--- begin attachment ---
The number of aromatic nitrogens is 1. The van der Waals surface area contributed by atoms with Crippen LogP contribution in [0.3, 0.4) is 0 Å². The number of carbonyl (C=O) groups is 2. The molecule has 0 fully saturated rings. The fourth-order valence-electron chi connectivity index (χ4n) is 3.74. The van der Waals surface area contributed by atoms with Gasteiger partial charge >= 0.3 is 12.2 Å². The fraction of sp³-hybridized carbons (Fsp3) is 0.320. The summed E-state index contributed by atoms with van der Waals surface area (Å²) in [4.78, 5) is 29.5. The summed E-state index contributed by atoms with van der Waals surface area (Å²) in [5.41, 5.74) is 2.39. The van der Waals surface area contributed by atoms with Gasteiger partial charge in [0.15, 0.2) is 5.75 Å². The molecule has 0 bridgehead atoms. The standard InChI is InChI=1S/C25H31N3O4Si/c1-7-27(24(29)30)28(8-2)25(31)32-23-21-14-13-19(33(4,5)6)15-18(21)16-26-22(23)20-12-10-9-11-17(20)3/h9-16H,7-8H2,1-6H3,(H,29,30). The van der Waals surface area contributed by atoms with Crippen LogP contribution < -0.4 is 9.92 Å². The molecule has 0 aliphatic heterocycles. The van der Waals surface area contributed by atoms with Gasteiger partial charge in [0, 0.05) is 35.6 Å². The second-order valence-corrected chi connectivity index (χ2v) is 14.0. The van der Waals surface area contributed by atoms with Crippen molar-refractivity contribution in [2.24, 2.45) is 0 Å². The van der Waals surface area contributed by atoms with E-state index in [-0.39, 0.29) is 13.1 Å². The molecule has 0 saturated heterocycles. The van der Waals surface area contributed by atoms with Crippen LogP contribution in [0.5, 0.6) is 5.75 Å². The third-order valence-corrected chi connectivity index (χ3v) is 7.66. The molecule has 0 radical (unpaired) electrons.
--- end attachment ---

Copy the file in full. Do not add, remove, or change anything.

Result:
The number of aromatic nitrogens is 1. The van der Waals surface area contributed by atoms with Crippen LogP contribution in [0.3, 0.4) is 0 Å². The number of carbonyl (C=O) groups is 2. The molecule has 0 fully saturated rings. The fourth-order valence-electron chi connectivity index (χ4n) is 3.74. The van der Waals surface area contributed by atoms with Gasteiger partial charge >= 0.3 is 12.2 Å². The fraction of sp³-hybridized carbons (Fsp3) is 0.320. The summed E-state index contributed by atoms with van der Waals surface area (Å²) in [4.78, 5) is 29.5. The summed E-state index contributed by atoms with van der Waals surface area (Å²) in [5.41, 5.74) is 2.39. The van der Waals surface area contributed by atoms with Gasteiger partial charge in [0.15, 0.2) is 5.75 Å². The molecule has 0 bridgehead atoms. The standard InChI is InChI=1S/C25H31N3O4Si/c1-7-27(24(29)30)28(8-2)25(31)32-23-21-14-13-19(33(4,5)6)15-18(21)16-26-22(23)20-12-10-9-11-17(20)3/h9-16H,7-8H2,1-6H3,(H,29,30). The van der Waals surface area contributed by atoms with Crippen LogP contribution < -0.4 is 9.92 Å². The molecule has 0 aliphatic heterocycles. The van der Waals surface area contributed by atoms with Gasteiger partial charge in [0, 0.05) is 35.6 Å². The second-order valence-corrected chi connectivity index (χ2v) is 14.0. The van der Waals surface area contributed by atoms with Crippen molar-refractivity contribution in [2.24, 2.45) is 0 Å². The van der Waals surface area contributed by atoms with E-state index in [-0.39, 0.29) is 13.1 Å². The molecule has 0 saturated heterocycles. The van der Waals surface area contributed by atoms with Crippen LogP contribution in [0.5, 0.6) is 5.75 Å². The third-order valence-corrected chi connectivity index (χ3v) is 7.66. The molecule has 0 radical (unpaired) electrons.